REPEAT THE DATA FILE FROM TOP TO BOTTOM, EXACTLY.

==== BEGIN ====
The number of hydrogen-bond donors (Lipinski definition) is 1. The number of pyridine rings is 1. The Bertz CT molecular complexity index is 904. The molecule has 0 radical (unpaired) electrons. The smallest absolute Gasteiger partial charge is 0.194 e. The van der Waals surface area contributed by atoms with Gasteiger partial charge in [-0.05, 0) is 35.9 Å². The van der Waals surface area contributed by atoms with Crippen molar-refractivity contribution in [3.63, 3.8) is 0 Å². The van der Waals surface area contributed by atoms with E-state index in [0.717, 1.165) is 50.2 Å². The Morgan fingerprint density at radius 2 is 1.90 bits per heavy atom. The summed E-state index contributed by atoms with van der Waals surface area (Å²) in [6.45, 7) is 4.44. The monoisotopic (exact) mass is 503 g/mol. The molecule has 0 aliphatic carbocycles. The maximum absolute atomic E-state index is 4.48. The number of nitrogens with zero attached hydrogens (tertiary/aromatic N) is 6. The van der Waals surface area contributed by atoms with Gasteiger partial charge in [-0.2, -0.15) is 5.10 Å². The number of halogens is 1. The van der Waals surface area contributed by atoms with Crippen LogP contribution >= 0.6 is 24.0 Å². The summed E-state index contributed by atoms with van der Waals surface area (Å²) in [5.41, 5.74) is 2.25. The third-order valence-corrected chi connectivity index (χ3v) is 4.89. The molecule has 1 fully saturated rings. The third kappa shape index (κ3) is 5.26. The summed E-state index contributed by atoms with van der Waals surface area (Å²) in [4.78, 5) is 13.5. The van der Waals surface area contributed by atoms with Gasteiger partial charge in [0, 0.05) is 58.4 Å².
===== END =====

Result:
The number of hydrogen-bond donors (Lipinski definition) is 1. The number of pyridine rings is 1. The Bertz CT molecular complexity index is 904. The molecule has 0 radical (unpaired) electrons. The smallest absolute Gasteiger partial charge is 0.194 e. The van der Waals surface area contributed by atoms with Gasteiger partial charge in [-0.05, 0) is 35.9 Å². The van der Waals surface area contributed by atoms with Crippen molar-refractivity contribution in [3.63, 3.8) is 0 Å². The van der Waals surface area contributed by atoms with E-state index in [0.717, 1.165) is 50.2 Å². The Morgan fingerprint density at radius 2 is 1.90 bits per heavy atom. The summed E-state index contributed by atoms with van der Waals surface area (Å²) in [6.45, 7) is 4.44. The monoisotopic (exact) mass is 503 g/mol. The molecule has 0 aliphatic carbocycles. The maximum absolute atomic E-state index is 4.48. The number of nitrogens with zero attached hydrogens (tertiary/aromatic N) is 6. The van der Waals surface area contributed by atoms with Gasteiger partial charge in [-0.2, -0.15) is 5.10 Å². The number of halogens is 1. The van der Waals surface area contributed by atoms with Crippen LogP contribution >= 0.6 is 24.0 Å². The summed E-state index contributed by atoms with van der Waals surface area (Å²) in [5.41, 5.74) is 2.25. The third-order valence-corrected chi connectivity index (χ3v) is 4.89. The molecule has 1 fully saturated rings. The third kappa shape index (κ3) is 5.26. The summed E-state index contributed by atoms with van der Waals surface area (Å²) in [4.78, 5) is 13.5. The van der Waals surface area contributed by atoms with Gasteiger partial charge in [0, 0.05) is 58.4 Å².